Socially Responsible Investing: Do You Have to Sacrifice Performance?
There is an old adage that a person would have to sacrifice performance if they were interested in
investing in socially responsible funds. Is that the case? Do people have to make a choice between
increasing the performance of their accounts and investing in companies that support their values?
At the moment, socially responsible funds make up 11% of funds/investments in the market today and
most of these funds are relatively new. As a result, we do have to take the data with a grain of salt, and
we have to remember that past performance doesn’t guarantee future returns. Let’s take a look at what
the research is showing us.
What do the recent numbers say?
Morningstar in April of 2020, conducted a report comparing ESG funds to their traditional counter parts
based on their performance in 2019, a three year look back and a five year look back. Their report
focuses on how funds finished from a performance standpoint between their peers. In 2019,
Morningstar found that 35% of ESG funds finished in the top quartile of performance amongst their
peers and almost two thirds finished in the top two quartiles. The trend of high performance continues
when we look at three year and five year time frames. 67% of funds finished in the top half of over a
three year frame and 64% of ESG funds finished in the top half over the past five years. In English, a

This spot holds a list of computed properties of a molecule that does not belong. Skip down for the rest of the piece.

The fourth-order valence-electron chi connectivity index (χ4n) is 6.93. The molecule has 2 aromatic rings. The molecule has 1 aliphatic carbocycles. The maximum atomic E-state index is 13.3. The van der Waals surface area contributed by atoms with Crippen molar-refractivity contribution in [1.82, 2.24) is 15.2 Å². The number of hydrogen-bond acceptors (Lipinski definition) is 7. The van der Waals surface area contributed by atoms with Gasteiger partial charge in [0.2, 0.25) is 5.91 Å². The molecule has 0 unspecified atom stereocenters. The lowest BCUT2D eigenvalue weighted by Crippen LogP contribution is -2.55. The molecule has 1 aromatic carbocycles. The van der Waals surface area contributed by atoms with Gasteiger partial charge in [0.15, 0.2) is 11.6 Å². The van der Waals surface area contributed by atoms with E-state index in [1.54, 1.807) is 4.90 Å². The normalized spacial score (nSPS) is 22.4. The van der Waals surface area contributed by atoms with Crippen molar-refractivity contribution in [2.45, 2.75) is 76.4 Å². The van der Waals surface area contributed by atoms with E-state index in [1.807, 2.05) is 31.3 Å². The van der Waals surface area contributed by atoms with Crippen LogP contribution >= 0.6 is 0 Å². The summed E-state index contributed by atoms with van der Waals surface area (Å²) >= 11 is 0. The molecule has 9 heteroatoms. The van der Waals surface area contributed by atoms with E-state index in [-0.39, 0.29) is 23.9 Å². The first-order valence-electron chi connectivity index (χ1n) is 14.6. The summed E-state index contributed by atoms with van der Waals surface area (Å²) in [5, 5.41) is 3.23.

higher percentage of ESG funds finished with better returns compared to traditional funds.
In 2019, 13 Large Cap ESG funds outperformed the S&P 500 Index and 12 ESG funds outperformed the
MSCI EAFE index. A common explanation for ESG fund performance in 2019 is their underweight of
energy and their overweight of technology. When you look at the average holdings of ESG funds, you
find that energy is underweight by 2%, but technology is actually underweight as well (23.9% vs 24.2%).
Overall, the average holdings do track closely to their respective benchmarks.
The International Monetary Fund (IMF) ran a report on sustainable investing’s performance compared
to traditional investment options. Their findings did not show any conclusive evidence showing under
performance or over performance of ESG funds versus traditional investments. IMF’s study looks back
farther than Morningstar’s report. IMF noted a significant shift with socially responsible funds in 2012.
IMF stated that socially responsible funds moved from a primarily a screen out approach to an ESG
What does this mean for you?
Non-conclusive findings are not usually good news. If you are evaluating whether or not socially
responsible investing is right for you, then this could be good news. In the past, you may have had to
make a choice of investing based on your values or obtaining higher investment performance. If there is
no difference between performance of ESG funds and non ESG funds, then you don’t have to choose.
You can simply choose to invest based on your values.
Derek Mazzarella, CFP® is an LPL Financial Advisor with Gateway Financial Partners based in Glastonbury
Disclosure: All investing involves risk including the possible loss of principal. No strategy assures success
or protects against loss.
I believe that everyone deserves to live the life they want. My purpose is to help others grow and be the best version of themselves. I do this by setting a good example, educating and managing their wellness with a focus on three key areas: health, wealth and fulfillment.